Thai Prime Minister Srettha Thavisin found himself at the center of a parliamentary showdown on Monday as opposition lawmakers voiced concerns over the government’s new policy agenda. Critics argue that the proposed agenda lacks clarity and fails to fulfill some of the boldest promises made by his party during the election campaign.
Srettha, a prominent real estate tycoon, assumed the role of prime minister following a parliamentary vote last month. His populist Pheu Thai Party, which secured the second-place finish in the May election, formed a coalition government with parties supported by the military, their long-standing rival.
In his address to parliament on Monday, Srettha outlined key elements of his agenda, including digital cash handouts, efforts to lower energy prices, and relaxation of visa rules to boost tourism.
However, the Move Forward Party, a progressive opposition group that won the election but was prevented from forming a government by army-backed lawmakers, expressed dissatisfaction with the lack of specifics in Pheu Thai’s plan.
“This is aimless. There are no clear goals, no time frame, and no allocated budget,” stated Move Forward legislator Sirikanya Tansakul during a marathon debate scheduled to conclude late on Tuesday. “The policy statement needs to have details; it should not be a wish-list.”
The new government takes charge of an economy expected to grow at a rate of 2.8% this year, a figure lower than the previous forecast of 3.6%.
Srettha, who also holds the position of finance minister, defended his signature policy—a 10,000 baht ($282.09) giveaway through a digital wallet to all Thai citizens aged 16 and above. He emphasized that this initiative would “re-awaken” the economy.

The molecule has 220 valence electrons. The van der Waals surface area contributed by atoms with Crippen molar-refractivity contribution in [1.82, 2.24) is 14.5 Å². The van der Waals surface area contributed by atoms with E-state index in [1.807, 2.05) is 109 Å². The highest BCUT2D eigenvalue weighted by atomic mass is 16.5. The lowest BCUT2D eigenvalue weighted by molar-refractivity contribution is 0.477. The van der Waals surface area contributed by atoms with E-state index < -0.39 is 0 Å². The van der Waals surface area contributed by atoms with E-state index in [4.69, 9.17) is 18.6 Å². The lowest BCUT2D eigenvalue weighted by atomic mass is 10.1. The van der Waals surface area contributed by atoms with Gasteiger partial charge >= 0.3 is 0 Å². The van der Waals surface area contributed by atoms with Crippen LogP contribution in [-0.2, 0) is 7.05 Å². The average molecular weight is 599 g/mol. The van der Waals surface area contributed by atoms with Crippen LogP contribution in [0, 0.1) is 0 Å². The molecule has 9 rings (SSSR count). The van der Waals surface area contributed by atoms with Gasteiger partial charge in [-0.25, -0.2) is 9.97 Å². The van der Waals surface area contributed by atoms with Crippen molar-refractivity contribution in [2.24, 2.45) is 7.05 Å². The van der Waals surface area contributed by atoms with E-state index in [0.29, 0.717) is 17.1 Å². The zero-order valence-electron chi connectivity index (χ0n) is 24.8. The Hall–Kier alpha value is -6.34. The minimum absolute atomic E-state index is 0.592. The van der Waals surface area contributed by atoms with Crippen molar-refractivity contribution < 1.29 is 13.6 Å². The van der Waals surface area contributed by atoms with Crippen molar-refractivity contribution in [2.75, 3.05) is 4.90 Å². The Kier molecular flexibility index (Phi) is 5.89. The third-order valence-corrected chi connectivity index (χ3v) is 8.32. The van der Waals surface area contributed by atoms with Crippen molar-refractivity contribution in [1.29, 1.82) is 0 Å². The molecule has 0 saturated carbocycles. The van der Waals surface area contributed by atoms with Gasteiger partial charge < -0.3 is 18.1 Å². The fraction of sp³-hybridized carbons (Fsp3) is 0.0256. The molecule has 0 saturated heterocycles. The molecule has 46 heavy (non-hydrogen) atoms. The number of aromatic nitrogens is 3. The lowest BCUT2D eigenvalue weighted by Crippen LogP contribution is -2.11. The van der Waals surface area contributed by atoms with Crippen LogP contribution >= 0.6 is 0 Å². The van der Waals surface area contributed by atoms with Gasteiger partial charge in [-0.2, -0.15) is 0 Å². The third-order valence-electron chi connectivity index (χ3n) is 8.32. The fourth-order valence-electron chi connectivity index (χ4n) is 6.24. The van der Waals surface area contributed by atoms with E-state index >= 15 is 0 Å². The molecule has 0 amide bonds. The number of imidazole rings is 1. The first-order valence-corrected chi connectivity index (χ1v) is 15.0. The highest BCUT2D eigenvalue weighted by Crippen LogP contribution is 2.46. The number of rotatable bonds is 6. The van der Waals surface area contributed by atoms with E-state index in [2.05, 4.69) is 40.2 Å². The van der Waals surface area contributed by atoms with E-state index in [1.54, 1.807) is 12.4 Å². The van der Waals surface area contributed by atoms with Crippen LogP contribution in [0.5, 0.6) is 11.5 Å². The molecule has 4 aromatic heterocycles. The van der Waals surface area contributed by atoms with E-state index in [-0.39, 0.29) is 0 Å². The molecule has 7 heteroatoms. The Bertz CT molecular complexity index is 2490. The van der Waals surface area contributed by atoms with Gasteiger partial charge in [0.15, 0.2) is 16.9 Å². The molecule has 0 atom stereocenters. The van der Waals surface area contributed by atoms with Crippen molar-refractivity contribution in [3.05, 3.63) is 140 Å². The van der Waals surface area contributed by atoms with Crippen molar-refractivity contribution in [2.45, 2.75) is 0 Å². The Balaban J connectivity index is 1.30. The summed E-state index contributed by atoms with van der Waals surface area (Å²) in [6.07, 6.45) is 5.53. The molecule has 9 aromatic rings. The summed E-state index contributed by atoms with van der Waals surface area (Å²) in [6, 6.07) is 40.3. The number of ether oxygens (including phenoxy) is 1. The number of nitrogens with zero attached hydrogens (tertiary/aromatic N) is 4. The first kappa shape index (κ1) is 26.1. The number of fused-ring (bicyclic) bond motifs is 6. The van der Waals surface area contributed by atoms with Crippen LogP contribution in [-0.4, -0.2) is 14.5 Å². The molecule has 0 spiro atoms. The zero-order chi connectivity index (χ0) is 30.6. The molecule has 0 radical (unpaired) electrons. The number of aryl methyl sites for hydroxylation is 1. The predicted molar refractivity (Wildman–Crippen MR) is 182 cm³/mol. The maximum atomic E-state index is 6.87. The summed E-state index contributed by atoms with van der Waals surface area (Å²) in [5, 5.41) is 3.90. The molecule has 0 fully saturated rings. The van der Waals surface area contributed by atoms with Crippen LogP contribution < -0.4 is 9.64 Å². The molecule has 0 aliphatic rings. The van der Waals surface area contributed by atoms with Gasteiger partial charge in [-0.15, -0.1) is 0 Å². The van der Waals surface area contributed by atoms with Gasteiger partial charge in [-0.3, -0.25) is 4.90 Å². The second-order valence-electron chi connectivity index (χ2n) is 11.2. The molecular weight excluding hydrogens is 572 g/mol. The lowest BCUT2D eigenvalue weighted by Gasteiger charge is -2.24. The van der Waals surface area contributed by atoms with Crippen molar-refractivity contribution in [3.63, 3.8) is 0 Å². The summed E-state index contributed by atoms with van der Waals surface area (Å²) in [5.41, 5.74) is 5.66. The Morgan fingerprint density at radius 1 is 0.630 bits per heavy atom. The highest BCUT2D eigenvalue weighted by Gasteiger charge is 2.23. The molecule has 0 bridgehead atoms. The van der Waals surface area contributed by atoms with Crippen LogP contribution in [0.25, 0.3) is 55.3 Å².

“We will inject capital into all dimensions of the economy, promoting spending, enhancing lives, and creating opportunities for businesses and employment,” Srettha declared, emphasizing the establishment of a digital foundation for the country.
However, questions arose regarding the funding sources for a project with an estimated cost of 560 billion baht ($15.80 billion), including inquiries from Move Forward’s Sirikanya, who questioned whether the political newcomer Srettha intended to “start governing by undermining fiscal discipline.”
Jurin Laksanawisit from the Democrat Party, who recently held the position of commerce minister, inquired about the status of some of the public pledges made during the election campaign. “Although it is not indicated, you promised new graduates a salary of 25,000 Baht,” he pointed out. “Is this a ninja policy that just disappears?”
($1 = 35.4500 baht)